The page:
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Alexandra Schmid, Barton Anderson; Linking low-level and mid-level accounts of lightness perception. Journal of Vision 2014;14(10):451. doi: 10.1167/14.10.451.
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© ARVO (1962-2015); The Authors (2016-present)
We conducted a series of experiments to assess how the complexity of surface mesostructure and reflectance properties influence lightness judgments, and how these judgments provide insight into the computations and representations responsible for the perception of lightness in different classes of centre-surround displays. Methods. Flat, matte test patches embedded in 3D rocky surrounds (matte or glossy) were rendered in a natural illumination field. Experiment 1 evaluated the role of surface relief and gloss on perceived lightness, which was compared to two control displays that contained matched pixel histogram or an equated (phase-scramble) power spectrum. Experiment 2 evaluated whether transparency plays a role in the "crispening effect" observed with the homogeneous surrounds. Observers adjusted the lightness and transmittance of a match patch, but were given either mid-level (transparency) or low-level (contrast) task instructions. Experiment 3 used the matches from the second experiment to create stimuli for a 2AFC paired comparison task where observers selected the stimuli which best matched the lightness of the uniform displays. Results. Experiment 1 showed that both surface relief and gloss improved lightness constancy, but the results were indistinguishable from the displays with equated power spectrums. Experiment 2 revealed that observers only varied transmittance when instructed to equate match patch contrast, not when directed to equate transparency and lightness. The results of Experiment 3 revealed the transparent match pattern under the contrast matching instructions generated the best overall lightness matches. Conclusions. For complex displays, the effects of surface mesostructure and surface optics are well explained by "low level" distributions of contrasts across space and scale. Homogeneous displays are paradoxically complex: although they are best matched with transparent stimuli, observers do not appear to have direct phenomenal access to the qualities of the transparent representation, and can only achieve these matches by relying on local contrast cues.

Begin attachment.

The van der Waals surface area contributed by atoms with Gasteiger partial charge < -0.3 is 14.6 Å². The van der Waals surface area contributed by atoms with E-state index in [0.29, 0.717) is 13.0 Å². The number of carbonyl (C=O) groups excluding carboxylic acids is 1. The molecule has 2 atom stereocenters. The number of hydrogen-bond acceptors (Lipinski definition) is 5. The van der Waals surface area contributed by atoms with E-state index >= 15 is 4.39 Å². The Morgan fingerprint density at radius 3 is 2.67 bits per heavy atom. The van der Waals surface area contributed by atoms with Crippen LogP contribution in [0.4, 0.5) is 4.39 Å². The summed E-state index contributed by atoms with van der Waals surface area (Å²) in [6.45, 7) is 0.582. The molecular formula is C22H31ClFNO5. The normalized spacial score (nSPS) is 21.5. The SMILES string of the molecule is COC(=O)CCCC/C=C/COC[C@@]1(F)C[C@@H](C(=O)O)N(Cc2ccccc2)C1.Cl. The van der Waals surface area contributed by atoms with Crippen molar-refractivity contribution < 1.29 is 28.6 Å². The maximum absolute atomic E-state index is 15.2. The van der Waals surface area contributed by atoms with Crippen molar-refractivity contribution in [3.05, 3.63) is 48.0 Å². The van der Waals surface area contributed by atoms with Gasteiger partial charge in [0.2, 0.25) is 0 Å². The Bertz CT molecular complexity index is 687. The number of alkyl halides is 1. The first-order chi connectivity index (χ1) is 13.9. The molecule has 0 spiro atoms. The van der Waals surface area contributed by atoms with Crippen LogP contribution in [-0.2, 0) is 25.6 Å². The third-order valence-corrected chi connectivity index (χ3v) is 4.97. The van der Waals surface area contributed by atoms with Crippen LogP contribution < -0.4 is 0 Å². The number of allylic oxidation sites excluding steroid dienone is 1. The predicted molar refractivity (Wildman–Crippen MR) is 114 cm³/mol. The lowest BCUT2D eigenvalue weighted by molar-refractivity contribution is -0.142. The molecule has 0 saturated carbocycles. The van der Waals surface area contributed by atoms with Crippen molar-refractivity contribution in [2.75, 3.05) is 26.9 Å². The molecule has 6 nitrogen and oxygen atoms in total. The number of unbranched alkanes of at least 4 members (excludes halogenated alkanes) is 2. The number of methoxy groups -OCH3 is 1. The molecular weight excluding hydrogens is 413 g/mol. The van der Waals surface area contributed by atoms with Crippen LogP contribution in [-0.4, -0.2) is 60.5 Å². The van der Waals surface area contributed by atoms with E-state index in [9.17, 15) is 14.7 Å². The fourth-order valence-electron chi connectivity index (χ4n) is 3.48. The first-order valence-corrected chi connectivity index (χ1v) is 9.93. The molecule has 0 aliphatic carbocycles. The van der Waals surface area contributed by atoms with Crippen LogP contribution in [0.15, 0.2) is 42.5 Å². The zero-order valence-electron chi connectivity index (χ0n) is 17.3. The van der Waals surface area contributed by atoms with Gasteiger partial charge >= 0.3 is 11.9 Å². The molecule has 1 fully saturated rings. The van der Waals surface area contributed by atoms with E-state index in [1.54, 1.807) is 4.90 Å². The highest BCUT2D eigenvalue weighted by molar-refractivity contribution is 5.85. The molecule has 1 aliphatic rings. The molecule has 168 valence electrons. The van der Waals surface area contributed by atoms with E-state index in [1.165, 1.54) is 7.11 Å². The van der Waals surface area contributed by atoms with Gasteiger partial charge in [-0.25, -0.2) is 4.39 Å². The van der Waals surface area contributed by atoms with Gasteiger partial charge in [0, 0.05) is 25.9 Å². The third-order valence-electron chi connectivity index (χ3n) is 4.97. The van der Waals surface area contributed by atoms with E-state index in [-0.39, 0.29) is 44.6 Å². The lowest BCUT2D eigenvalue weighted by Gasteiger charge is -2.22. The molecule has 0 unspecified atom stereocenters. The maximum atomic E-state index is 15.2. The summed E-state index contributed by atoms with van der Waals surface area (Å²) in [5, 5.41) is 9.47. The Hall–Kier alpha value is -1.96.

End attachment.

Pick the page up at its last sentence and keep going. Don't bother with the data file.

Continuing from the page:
Meeting abstract presented at VSS 2014
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